Sieve of Eratosthenes (finding all prime numbers up to a specific integer)

1. Algorithm Description

Sieve of Eratosthenes is an ancient algorithm in mathematics that allows us to find all prime numbers up to a specific integer value . It works well on small inputs (the maximum value of the interval is 10.000.000 – 20.000.000 ) .

I am not going to enter into too many details, as the algorithm itself is not very complicated and there are plenty resources on the web describing the concept of a sieve in general and the Eratosthenes Sieve in particular . Still I will implement this algorithm, for the sake of having a “complete” (far from the truth) reference on algorithms and data-structures .

The algorithm is based on the following technique:

1. Create an array S of integers with size N (the maximum value of the interval). Mark all positions in the array as possible primes .
2. Start iterating the array from position 2 (the first prime number), and mark every multiple of 2 as non-prime: S[2*2], S[2*3], …
3. Find the next non-prime number (that wasn’t previously marked), in our case 3, and continue to mark as non-prime all its multiples: S[3*2], S[3*3], …
4. Find the next non-prime number (that wasn’t previously marked), in our case 5, and continue to mark as non-prime all its multiples: S[5*2], S[5*3], …
5. Repeat the logic, and stop when the next non-prime number, k, satisfies the following relationship k*k > p .

Sieve of Eratosthenes pseudo-code:

FUNCTION SIEVE(max)
  sieve := ARRAY[2..max]
  FOR elem IN sieve
    elem := PRIME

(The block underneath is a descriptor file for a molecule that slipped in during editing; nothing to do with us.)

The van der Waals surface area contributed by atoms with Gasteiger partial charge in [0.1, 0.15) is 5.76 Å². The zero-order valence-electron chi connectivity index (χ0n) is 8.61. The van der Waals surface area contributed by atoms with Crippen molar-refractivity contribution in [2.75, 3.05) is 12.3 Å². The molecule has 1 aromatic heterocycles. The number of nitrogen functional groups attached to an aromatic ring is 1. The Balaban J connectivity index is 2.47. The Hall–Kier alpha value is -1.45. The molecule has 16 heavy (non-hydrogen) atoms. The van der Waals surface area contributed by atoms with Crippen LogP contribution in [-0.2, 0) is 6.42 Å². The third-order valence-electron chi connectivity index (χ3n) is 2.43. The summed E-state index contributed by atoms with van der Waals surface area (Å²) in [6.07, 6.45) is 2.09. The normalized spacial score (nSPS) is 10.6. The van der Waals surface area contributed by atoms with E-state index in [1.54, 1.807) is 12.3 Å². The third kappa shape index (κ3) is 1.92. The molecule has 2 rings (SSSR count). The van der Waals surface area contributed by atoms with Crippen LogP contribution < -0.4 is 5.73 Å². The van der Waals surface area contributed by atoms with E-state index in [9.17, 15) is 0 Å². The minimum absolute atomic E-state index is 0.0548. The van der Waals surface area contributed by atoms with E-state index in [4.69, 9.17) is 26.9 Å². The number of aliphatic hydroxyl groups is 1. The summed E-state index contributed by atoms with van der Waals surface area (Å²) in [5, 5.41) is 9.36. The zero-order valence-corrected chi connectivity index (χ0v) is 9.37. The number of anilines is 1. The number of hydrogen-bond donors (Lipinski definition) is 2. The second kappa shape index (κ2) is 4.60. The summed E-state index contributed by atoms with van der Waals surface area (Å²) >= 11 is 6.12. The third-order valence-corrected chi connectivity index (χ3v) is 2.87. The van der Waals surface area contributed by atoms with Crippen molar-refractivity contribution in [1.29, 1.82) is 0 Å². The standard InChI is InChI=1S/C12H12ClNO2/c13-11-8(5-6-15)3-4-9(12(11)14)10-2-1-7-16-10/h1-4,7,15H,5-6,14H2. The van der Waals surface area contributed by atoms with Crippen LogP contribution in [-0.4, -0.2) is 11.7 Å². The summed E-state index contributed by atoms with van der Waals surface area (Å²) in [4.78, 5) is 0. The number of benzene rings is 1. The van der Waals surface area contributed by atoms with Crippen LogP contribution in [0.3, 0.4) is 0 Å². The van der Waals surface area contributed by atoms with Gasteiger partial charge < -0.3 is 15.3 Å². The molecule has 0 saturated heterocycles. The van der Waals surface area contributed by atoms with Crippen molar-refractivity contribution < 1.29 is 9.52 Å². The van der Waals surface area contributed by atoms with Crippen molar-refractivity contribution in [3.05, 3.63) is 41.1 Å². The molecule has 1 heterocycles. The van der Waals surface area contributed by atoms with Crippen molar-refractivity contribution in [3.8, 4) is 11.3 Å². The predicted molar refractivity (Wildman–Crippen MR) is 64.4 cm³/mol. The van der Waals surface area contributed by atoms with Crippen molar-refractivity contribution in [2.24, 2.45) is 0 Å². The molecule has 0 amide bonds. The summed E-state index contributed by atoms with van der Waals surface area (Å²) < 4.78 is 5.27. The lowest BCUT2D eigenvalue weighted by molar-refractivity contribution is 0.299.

i := 2
  WHILE i * i < max DO
    IF sieve[i] = PRIME THEN
      j := 2
      WHILE j * i < max DO
        sieve[i * j] := NON-PRIME
          j := j + 1
    i := i + 1
  RETURN sieve

2. Algorithm Implementation

Euclid’s Algorithm

Recently I’ve started to implement (or reimplement) the most common algorithms a software developer should know . One of the nicest books I found on this topic is Algorithms in C (Robert Sedgewick) . Of course, there is this and this, but lately I am more interested on the “implementation” side of things than on maths and theory .

1. Algorithm Description

Euclid’s Algorithm is an efficient method for calculating the greatest common divisor of two numbers (aka GCD) . The  GCD of two numbers is considered the largest number that divides both of them (without leaving a reminder) .

Euclid’s algorithm is based on the principle that given two numbers a and b, if a is greater than b than the greatest common divisor of a and b is the same with the common divisor of b and (b – a) . If we transform the above property into “code” (actually pseudo-code) the algorithm looks like this:

FUNCTION GCD(num1, num2)
  WHILE num1 > 0
    IF num1 < num2
      SWAP (num1, num2)
    num1 := num1 - num2
  RETURN num2

The above pseudo-code is called the subtraction-variant . We can of course replace the repetitive subtractions with one division . The division-based version looks like this (in pseudo-code):

FUNCTION GCD(num1, num2)
  WHILE num1 > 0
    tmp  := num1
    num1 := num2 MOD num1
    num2 := tmp
  RETURN num2

There is also a recursive version of the algorithm:

FUNCTION GCD(num1, num2)
  IF num1 <> 0 THEN
    RETURN GCD(num2 MOD num1, num1)
  RETURN num2